deny from all Controls which hosts have access. In our case we are denying everyone access to our files.
</Files> This is the closing tag for the "Files" directive.
ErrorDocument 401 Here we handle the 401 error which is the error returned to the browser when the user does not provide the correct username or password.

As you can see we now have completed the first part of our .htaccess protection for our Apache web server directory. It is important to remember that both files will need to be uploaded to the web server using ASCII mode not Binary!

Ok so lets get started on the username and password part of our project. for this we will also be creating our password file using a text editor. keep in mind that many different scripts or applications can help automate this process. For example you may write a PERL script which adds, modifies or deletes users and passwords. We can save this project for another day. Today we will create the file by hand.

The .htpasswd file consists of usernames and encrypted passwords stored in a simple text file with one username and password separated by a colon ":" per line. A typical file will look like this.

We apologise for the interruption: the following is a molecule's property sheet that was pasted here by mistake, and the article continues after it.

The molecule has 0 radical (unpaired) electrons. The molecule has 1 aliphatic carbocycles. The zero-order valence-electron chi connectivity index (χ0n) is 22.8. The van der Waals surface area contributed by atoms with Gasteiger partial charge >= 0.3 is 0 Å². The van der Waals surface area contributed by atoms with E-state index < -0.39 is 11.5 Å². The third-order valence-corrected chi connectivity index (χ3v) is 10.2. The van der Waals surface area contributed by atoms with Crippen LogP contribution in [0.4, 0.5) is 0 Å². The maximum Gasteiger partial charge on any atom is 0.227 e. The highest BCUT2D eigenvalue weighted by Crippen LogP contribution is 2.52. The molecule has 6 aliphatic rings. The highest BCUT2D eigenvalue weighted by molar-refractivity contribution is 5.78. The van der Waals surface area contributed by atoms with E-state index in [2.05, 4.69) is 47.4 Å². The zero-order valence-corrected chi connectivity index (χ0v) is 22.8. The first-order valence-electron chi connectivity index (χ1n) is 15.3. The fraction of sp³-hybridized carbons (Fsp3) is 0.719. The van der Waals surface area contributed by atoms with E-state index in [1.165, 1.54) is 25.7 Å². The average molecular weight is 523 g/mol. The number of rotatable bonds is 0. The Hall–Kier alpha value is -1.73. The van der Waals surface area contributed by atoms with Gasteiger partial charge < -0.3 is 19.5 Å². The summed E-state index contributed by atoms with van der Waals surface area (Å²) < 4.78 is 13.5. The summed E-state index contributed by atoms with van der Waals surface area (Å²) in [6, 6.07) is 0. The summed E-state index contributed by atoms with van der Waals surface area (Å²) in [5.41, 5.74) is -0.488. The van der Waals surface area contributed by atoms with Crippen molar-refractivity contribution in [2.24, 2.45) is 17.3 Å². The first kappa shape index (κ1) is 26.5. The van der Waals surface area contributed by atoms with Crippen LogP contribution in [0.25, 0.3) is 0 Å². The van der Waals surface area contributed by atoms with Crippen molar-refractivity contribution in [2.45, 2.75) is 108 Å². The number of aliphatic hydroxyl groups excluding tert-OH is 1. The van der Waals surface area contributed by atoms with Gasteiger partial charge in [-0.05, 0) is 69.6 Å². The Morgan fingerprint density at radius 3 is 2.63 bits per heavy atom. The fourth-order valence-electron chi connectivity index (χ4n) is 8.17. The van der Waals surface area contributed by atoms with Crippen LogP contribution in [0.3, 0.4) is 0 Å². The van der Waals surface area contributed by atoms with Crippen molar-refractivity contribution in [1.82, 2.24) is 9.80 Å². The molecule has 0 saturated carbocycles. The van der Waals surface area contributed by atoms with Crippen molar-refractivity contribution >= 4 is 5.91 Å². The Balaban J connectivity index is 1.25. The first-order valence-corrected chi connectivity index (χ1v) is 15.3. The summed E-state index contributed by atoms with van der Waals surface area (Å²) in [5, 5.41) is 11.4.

john doe:CLkGftLTU2wJ2
Mary Smith:TeImsFMX0svNY

Both the username and password are case sensitive so john and John are different usernames.

Here is a simple application to create the username and password line for the password file. Just fill in the username and password pair that you want to create and we will show you the line you need to include in the .htpasswd file.


Remember that both files will need to be uploaded to the web server using ASCII mode not Binary! You will place both files in the directory which you want to password protect.

Troubleshooting htaccess is really not all that difficult. The main reason authentication fails is due to the path to the password file not being correct or the user has uploaded the files in binary mode not ASCII mode.